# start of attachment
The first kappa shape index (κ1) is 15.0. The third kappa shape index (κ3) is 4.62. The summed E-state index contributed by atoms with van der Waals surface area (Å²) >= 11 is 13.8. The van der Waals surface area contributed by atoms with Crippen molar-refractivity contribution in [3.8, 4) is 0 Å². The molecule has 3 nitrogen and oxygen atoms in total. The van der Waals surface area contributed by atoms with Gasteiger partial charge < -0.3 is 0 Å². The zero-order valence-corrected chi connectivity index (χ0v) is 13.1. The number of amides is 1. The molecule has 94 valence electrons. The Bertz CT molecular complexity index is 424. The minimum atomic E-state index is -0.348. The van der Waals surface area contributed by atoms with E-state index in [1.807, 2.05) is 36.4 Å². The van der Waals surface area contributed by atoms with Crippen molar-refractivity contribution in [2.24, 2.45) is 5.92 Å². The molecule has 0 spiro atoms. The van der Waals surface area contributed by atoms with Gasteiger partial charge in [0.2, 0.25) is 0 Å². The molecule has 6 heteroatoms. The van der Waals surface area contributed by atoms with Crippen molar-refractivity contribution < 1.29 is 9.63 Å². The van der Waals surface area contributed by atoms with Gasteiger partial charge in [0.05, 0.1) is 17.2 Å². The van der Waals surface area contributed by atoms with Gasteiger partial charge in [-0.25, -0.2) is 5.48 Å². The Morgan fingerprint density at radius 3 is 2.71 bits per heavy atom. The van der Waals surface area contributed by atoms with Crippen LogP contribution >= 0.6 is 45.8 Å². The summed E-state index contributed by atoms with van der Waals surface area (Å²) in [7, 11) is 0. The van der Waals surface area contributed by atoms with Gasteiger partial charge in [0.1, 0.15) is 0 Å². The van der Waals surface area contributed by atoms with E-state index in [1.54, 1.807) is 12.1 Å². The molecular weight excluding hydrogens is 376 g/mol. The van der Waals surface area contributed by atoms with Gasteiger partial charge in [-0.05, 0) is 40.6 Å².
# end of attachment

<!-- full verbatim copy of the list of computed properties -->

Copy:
The first kappa shape index (κ1) is 15.0. The third kappa shape index (κ3) is 4.62. The summed E-state index contributed by atoms with van der Waals surface area (Å²) >= 11 is 13.8. The van der Waals surface area contributed by atoms with Crippen molar-refractivity contribution in [3.8, 4) is 0 Å². The molecule has 3 nitrogen and oxygen atoms in total. The van der Waals surface area contributed by atoms with Gasteiger partial charge < -0.3 is 0 Å². The zero-order valence-corrected chi connectivity index (χ0v) is 13.1. The number of amides is 1. The molecule has 94 valence electrons. The Bertz CT molecular complexity index is 424. The minimum atomic E-state index is -0.348. The van der Waals surface area contributed by atoms with E-state index in [1.807, 2.05) is 36.4 Å². The van der Waals surface area contributed by atoms with Crippen molar-refractivity contribution in [2.24, 2.45) is 5.92 Å². The molecule has 0 spiro atoms. The van der Waals surface area contributed by atoms with Gasteiger partial charge in [0.2, 0.25) is 0 Å². The molecule has 6 heteroatoms. The van der Waals surface area contributed by atoms with Crippen molar-refractivity contribution < 1.29 is 9.63 Å². The van der Waals surface area contributed by atoms with Gasteiger partial charge in [0.05, 0.1) is 17.2 Å². The van der Waals surface area contributed by atoms with Gasteiger partial charge in [-0.25, -0.2) is 5.48 Å². The Morgan fingerprint density at radius 3 is 2.71 bits per heavy atom. The van der Waals surface area contributed by atoms with Crippen LogP contribution >= 0.6 is 45.8 Å². The summed E-state index contributed by atoms with van der Waals surface area (Å²) in [7, 11) is 0. The van der Waals surface area contributed by atoms with Gasteiger partial charge in [0.1, 0.15) is 0 Å². The van der Waals surface area contributed by atoms with E-state index in [1.54, 1.807) is 12.1 Å². The molecular weight excluding hydrogens is 376 g/mol. The van der Waals surface area contributed by atoms with Gasteiger partial charge in [-0.05, 0) is 40.6 Å².